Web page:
There’s a paradox on display here. For years, the gaming community has sought to expand and diversify, to transform its pastime from a “fringe” activity into mainstream entertainment. Now that this has largely been accomplished, we’re still acclimating to our expanded user-base. People with different backgrounds and experiences bring different perspectives to the medium, and while the community has welcomed the additional revenue and cultural prominence, it has often been downright hostile to these new attitudes. The prevailing opinion often seems to be: Feel free to buy our games, but do not presume to suggest that anything should change.

But the change has already happened, and gaming is never again going to be the purview of mostly young, white, heterosexual males. Nor should it be. There’s no point in resorting to bigotry in order to preserve a shared identity that was dubious in the first place. However, that’s often why the community turns to hate speech: as a way to “other” gamers, when just being a gamer should be credential enough.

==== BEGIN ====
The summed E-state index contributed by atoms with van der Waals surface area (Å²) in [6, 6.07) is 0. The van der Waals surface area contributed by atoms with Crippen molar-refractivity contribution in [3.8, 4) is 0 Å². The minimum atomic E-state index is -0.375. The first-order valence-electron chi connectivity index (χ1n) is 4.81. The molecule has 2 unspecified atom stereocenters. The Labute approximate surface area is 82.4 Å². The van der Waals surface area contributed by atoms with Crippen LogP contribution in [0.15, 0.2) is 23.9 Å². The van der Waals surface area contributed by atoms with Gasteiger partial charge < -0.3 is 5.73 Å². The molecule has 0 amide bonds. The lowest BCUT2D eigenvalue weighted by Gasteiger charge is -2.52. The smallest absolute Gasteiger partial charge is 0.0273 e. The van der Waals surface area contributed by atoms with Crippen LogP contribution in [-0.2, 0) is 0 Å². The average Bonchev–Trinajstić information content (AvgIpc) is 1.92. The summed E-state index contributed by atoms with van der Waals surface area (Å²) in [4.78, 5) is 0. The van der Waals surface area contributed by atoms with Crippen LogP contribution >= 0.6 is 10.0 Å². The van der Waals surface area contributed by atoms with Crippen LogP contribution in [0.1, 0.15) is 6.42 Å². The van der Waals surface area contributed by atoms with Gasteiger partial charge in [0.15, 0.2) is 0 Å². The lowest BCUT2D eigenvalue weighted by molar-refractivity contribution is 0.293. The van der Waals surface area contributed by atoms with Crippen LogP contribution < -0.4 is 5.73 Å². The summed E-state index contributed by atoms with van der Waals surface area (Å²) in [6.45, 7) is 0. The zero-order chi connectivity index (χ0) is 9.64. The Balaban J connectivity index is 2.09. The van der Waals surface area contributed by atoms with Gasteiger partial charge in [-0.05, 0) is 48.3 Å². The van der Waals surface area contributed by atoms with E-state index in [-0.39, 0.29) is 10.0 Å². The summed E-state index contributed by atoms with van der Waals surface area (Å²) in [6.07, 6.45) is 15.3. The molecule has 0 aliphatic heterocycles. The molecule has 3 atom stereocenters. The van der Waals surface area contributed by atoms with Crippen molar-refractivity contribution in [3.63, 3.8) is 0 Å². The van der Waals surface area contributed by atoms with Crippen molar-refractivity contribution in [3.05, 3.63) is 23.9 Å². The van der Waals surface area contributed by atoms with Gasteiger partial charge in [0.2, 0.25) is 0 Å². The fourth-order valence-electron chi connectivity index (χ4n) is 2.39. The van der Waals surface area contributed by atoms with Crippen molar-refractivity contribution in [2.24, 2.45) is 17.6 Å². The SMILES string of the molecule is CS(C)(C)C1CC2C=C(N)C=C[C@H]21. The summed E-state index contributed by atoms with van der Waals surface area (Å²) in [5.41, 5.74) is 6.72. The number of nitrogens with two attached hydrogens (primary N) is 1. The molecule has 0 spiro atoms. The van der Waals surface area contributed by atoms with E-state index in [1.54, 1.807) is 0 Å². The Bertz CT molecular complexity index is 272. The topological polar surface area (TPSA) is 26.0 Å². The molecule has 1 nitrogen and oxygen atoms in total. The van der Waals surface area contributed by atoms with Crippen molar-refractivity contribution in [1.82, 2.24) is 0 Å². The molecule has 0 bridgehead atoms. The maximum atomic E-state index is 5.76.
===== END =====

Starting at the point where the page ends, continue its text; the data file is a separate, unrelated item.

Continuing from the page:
The “othering” tactic may tell us a lot about the people responsible for much of the hate speech we encounter online. Lynne Whitehorn-Umphres, a software creator and content creator in Second Life, sees pent-up adolescent anxiety behind the slurs. “You do to other people what the worst thing is that you perceive someone can do to you,” she says. “Whenever you can cut someone out of a group, that’s what you do. Which is why so many of the insults are about demasculinization.”